I was almost a school shooter

“I was almost a school shooter.”

America’s sad history of school shootings does not include Denver’s North High School in the mid 1990s, because the shooting never happened. This is an open letter, by Aaron Stark

Posted by NEWS CENTER Maine on Tuesday, February 20, 2018

Stark had been bullied for years and was close to lashing out

“I was picked on and bullied. For being fat. For being smart. For not playing sports,” Stark writes of his time at Denver’s North High School. “So I got angry, and I started hiding weapons around anywhere I hung out at frequently. I had hidden around me knives, sticks, shanks, brass knuckles, whatever. I always kept one in arms reach.”

Stark said that while mental health was a real issue for him, he also thinks a “lack of love” seriously affected his worldview and thinks that may have been a factor for “this kid” — meaning Florida school shooter Nikolas Cruz — as well.

One thing kept him from taking the ultimate step.

Before he got the help he desperately needed, he gives credit to one thing that kept him from becoming a school shooter: He didn’t have access to an assault rifle. The now-defunct federal assault weapons ban, first passed into law in 1994, meant that it was virtually impossible for someone like Stark to purchase the type of weapon commonly used in mass shootings, including the Parkland school shooting.

Stark writes:

“I didn’t have access to an assault rifle. I was almost a school shooter. I am not a school shooter because I didn’t have access to guns. Guns don’t kill people, people kill people. But people with guns kill lots of people.”

Strong laws and compassion saved his life and potentially countless others.

These days, Stark is a husband and father. He says he still occasionally struggles with depression but now has access to the necessary tools and treatments to face it. A combination of commonsense gun laws and access to mental health treatments helped him avoid a tragic turn in his life and eventually get better. He explains:

“I wrote this because my wife and daughter kept saying how they could not understand what could make someone do this. Sadly, I can. This is a hard conversation to have, but we must have it.”

Read more: http://www.upworthy.com/what-stopped-this-man-from-nearly-becoming-a-school-shooter

32 images that highlight the kind of movement the Parkland teens are building.

It’s been just over a week since the horrific massacre at Marjory Stoneman Douglas High School in Parkland, Florida, but survivors have already been busy pushing for gun reform.

Within a day of the shooting, Douglas students became cable news fixtures, many calling on Congress to restrict access to semi-automatic weapons like the AR-15 used to kill 17 of their teachers and classmates.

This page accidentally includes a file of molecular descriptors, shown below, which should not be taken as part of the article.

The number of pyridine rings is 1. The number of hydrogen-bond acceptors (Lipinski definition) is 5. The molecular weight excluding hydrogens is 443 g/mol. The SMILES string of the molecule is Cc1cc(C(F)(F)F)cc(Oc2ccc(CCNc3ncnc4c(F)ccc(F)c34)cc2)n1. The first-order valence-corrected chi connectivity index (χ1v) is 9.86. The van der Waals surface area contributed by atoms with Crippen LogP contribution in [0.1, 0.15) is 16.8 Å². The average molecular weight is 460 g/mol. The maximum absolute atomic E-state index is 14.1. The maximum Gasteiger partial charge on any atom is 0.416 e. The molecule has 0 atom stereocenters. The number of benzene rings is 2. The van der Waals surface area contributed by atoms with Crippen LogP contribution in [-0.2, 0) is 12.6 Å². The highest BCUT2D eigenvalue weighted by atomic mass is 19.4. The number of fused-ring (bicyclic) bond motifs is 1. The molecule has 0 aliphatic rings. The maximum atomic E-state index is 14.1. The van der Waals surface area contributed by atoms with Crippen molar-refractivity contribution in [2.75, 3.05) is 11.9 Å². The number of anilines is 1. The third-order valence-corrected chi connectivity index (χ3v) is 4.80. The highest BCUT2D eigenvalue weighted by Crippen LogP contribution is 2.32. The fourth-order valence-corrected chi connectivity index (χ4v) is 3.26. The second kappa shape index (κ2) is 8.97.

On Feb. 17, students gathered outside the Broward County Federal Courthouse in Fort Lauderdale, Florida.

Cameron Kasky, Delaney Tarr, and Emma Gonzalez, among others, led the crowd in calls to reject the pro-gun narratives of groups like the NRA.

“The people in the government who were voted into power are lying to us. And us kids seem to be the only ones who notice and … call BS,” Gonzalez roared into the microphone in an instantly iconic speech. “Companies [try] to make caricatures of the teenagers these days, saying that all we are self-involved and trend-obsessed and they hush us into submission when our message doesn’t reach the ears of the nation. We are prepared to call BS.”

Cameron Kasky speaks at the Feb. 17 rally. Photo by Rhona Wise/AFP/Getty Images.

Delaney Tarr. Photo by Rhona Wise/AFP/Getty Images.

Emma Gonzalez. Photo by Rhona Wise/AFP/Getty Images.

On Feb. 20 and 21, students from nearby districts staged walkouts and marched down to Douglas High School for a vigil.

Many of the students came from West Boca High School, and traveled the 10 miles to Douglas High School on foot.

West Boca students Jakob Desouza and Ruth Williams hug as they gathered at Marjory Stoneman Douglas High School on Feb. 20. Photo by Joe Raedle/Getty Images.

More West Boca students arrive at Douglas. Photo by Joe Raedle/Getty Images.

Students from Coral Glades High School, less than five miles from Douglas, staged a walk out of their own on Feb. 21.

Coral Glades students march. Photo by Rhona Wise/AFP/Getty Images.

“Stop protecting guns, start protecting kids.” Photo by Rhona Wise/AFP/Getty Images.

On Feb. 21, to mark a week since the shooting, students in  the Washington, D.C., area marched to Capitol Hill for demonstrations.

Students from Montgomery Blair High School in Silver Spring, Maryland, took part in the action.

Students from Montgomery Blair High School. Photo by Win McNamee/Getty Images.

“Your child is next.” Photo by Win McNamee/Getty Images.

Photo by Win McNamee/Getty Images.